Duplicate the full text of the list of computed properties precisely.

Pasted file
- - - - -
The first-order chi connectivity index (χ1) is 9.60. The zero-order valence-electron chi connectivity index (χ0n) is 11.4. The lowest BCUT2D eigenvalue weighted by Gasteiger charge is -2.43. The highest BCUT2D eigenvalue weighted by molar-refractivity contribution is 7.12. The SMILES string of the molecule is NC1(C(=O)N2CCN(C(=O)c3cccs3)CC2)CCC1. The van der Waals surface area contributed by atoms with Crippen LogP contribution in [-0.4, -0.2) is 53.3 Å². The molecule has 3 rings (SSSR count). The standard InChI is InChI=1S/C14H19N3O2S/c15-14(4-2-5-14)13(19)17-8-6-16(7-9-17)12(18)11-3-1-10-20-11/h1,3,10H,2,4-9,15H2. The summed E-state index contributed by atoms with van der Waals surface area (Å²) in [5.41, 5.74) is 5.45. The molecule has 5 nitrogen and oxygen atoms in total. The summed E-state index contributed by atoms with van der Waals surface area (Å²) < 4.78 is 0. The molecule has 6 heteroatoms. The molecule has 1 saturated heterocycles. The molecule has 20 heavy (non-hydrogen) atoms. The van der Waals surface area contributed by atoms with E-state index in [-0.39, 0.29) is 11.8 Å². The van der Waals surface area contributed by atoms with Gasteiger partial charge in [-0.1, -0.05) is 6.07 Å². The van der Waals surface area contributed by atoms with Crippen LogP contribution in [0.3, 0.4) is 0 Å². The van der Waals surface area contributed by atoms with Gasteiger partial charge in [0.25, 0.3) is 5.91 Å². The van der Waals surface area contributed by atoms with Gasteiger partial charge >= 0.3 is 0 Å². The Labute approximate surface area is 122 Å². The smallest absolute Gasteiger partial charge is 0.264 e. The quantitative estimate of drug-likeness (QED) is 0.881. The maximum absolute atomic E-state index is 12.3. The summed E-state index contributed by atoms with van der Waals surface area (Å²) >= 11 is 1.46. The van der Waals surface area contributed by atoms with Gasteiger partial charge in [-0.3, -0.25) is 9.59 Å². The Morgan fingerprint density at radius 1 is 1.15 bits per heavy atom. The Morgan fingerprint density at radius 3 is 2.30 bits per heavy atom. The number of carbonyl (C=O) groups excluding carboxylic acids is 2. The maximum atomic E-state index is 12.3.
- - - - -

The first-order chi connectivity index (χ1) is 9.60. The zero-order valence-electron chi connectivity index (χ0n) is 11.4. The lowest BCUT2D eigenvalue weighted by Gasteiger charge is -2.43. The highest BCUT2D eigenvalue weighted by molar-refractivity contribution is 7.12. The SMILES string of the molecule is NC1(C(=O)N2CCN(C(=O)c3cccs3)CC2)CCC1. The van der Waals surface area contributed by atoms with Crippen LogP contribution in [-0.4, -0.2) is 53.3 Å². The molecule has 3 rings (SSSR count). The standard InChI is InChI=1S/C14H19N3O2S/c15-14(4-2-5-14)13(19)17-8-6-16(7-9-17)12(18)11-3-1-10-20-11/h1,3,10H,2,4-9,15H2. The summed E-state index contributed by atoms with van der Waals surface area (Å²) in [5.41, 5.74) is 5.45. The molecule has 5 nitrogen and oxygen atoms in total. The summed E-state index contributed by atoms with van der Waals surface area (Å²) < 4.78 is 0. The molecule has 6 heteroatoms. The molecule has 1 saturated heterocycles. The molecule has 20 heavy (non-hydrogen) atoms. The van der Waals surface area contributed by atoms with E-state index in [-0.39, 0.29) is 11.8 Å². The van der Waals surface area contributed by atoms with Gasteiger partial charge in [-0.1, -0.05) is 6.07 Å². The van der Waals surface area contributed by atoms with Crippen LogP contribution in [0.3, 0.4) is 0 Å². The van der Waals surface area contributed by atoms with Gasteiger partial charge in [0.25, 0.3) is 5.91 Å². The van der Waals surface area contributed by atoms with Gasteiger partial charge >= 0.3 is 0 Å². The Labute approximate surface area is 122 Å². The smallest absolute Gasteiger partial charge is 0.264 e. The quantitative estimate of drug-likeness (QED) is 0.881. The maximum absolute atomic E-state index is 12.3. The summed E-state index contributed by atoms with van der Waals surface area (Å²) >= 11 is 1.46. The van der Waals surface area contributed by atoms with Gasteiger partial charge in [-0.3, -0.25) is 9.59 Å². The Morgan fingerprint density at radius 1 is 1.15 bits per heavy atom. The Morgan fingerprint density at radius 3 is 2.30 bits per heavy atom. The number of carbonyl (C=O) groups excluding carboxylic acids is 2. The maximum atomic E-state index is 12.3.